It’s so sobering seeing ones you love not getting proper help because of failure in the emergency preparedness. When FEMA finally did help out, they distributed trailers that contained formaldehyde. This means not only did recipients not have a place to live, but they also had to inhale cancer-causing carcinogens! Pitiful all over.
The journalist, who in my opinion did the greatest job, is definitely Anderson Cooper. Journalists aren’t supposed to let the stories take them over, but his honest portrayal of emotions showed the country, “This is real.” You could see this wasn’t just another piece to cover to get new viewers. It wasn’t sensationalized. He honestly wanted all of the answers for the citizens when he let loose on Mary Landrieu, who thanked Bush for his “Great response.”
Anderson Cooper responded, “I got to tell you. There are a lot of people here who are very upset, and very angry, and very frustrated. And when they hear politicians . . . thanking one another, it just, you know, it kind of cuts them the wrong way right now. Because literally there was a body on the streets of this town yesterday being eaten by rats, because this woman had been laying in the street for 48 hours. And there’s not enough facilities to take her up. Do you get the anger that is out here?
Despite all that has happened, New Orleans pride is something real. We may be a small-big city, but did you know our WWII Museum is the only museum that addresses all of the D-Days? We were gifted portions of Hitler’s Atlantic Wall! During Mardi Gras season there can be the biggest mess of beads and trash in the street at the end of the night, but you wake up in the morning and it’s like house elves paid us a visit because everything is spotless. Seriously. There’s also always something going on —jazz concert with Rebirth Brass Band, restaurants opening, crazy good small businesses being opened, and Saints games (Who Dat, y’all!). We're going to progress in the art scene, the restaurant scene, the medicine scene —we have really awesome hospital and animal research down here, which many people don’t realize. So come down here! Eat ‘til you swear you’ve had enough to eat to last ‘til next year and then eat some more. Get a hurricane —the drink, thank you very much— at Pat O’s & then walk out with your drink because NOLA doesn’t have an open container law. (It works. Honestly!) Just please, for the love of God, do not flash yourself on Bourbon St. It’s a bulls eye that you’re a tourist.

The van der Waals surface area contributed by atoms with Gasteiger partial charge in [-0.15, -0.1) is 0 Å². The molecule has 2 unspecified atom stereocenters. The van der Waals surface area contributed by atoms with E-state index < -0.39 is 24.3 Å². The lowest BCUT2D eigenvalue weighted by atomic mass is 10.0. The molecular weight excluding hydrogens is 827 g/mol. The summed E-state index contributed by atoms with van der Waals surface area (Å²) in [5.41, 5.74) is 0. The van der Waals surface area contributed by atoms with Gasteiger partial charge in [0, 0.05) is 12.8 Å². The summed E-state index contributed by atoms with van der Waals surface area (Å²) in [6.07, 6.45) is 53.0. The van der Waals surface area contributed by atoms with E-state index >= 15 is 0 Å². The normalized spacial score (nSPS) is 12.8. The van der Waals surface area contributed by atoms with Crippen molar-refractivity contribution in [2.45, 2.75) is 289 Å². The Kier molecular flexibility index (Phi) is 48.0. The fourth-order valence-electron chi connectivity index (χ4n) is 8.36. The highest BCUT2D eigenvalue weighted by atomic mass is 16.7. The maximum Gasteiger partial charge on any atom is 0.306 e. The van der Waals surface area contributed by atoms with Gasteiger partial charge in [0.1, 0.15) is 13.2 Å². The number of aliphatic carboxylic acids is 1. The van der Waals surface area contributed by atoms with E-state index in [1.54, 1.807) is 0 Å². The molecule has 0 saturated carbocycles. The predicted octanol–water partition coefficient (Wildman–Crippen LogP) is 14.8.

In the future, I see New Orleans thriving even more than we already are. The New Orleans that is now is not what you saw on TV 6 years ago. There’s still work to be done, but there always will be. Whether it’s now or 5 years down the line, we’ll still have Southern hospitality. New Orleans has been called the New York City of the South, but I think we’re our own city. No matter how many times this has been said, it will always be true: you can’t capture the atmosphere of New Orleans anywhere but here.
-Fleurty Girl is an amazing local store that has really taken off. Lauren Thom, owner of the store, has done so many amazing things for the city. She heard about a man in Tremé who was selling t-shirts with “I Heart Tremé” to try and raise enough money for rebuilding his house. She took over production and donated 100% of the sales so he could rebuild his house.
-The wetlands are being destroyed at such a fast rate and it's a danger to coastal cities, coastal wildlife, and the ecology system as a whole. They are a natural barrier to help slow down hurricanes before they approach us; if the wetlands devolve into nothing, we're pretty much messed up for good. Donate your (natural, undecorated) Christmas trees once you're through with them. It gets deposited in the wetlands to help regrow them.
& there's always something else... KK Projects, which are really visually striking / Flakes, which is set in NOLA before the storm, is pretty charming & just what you'd want from a Zooey Deschanel movie / Jazz is narrated by Ken Burns. I'm one episode in, and it is so comprehensive but always interesting.
All images are from Alli, which was very appreciated.
What It’s Like to Be… is a series of interviews with people, especially young women, who have stories to tell about, well, being them! From a woman who’s had an abortion to growing up with two mothers to experiencing dementia, I am open minded about who I interview. If you would like to tell your story, please email me at alwaysalwayssomething (at) gmail (dot) com so we can start to talk!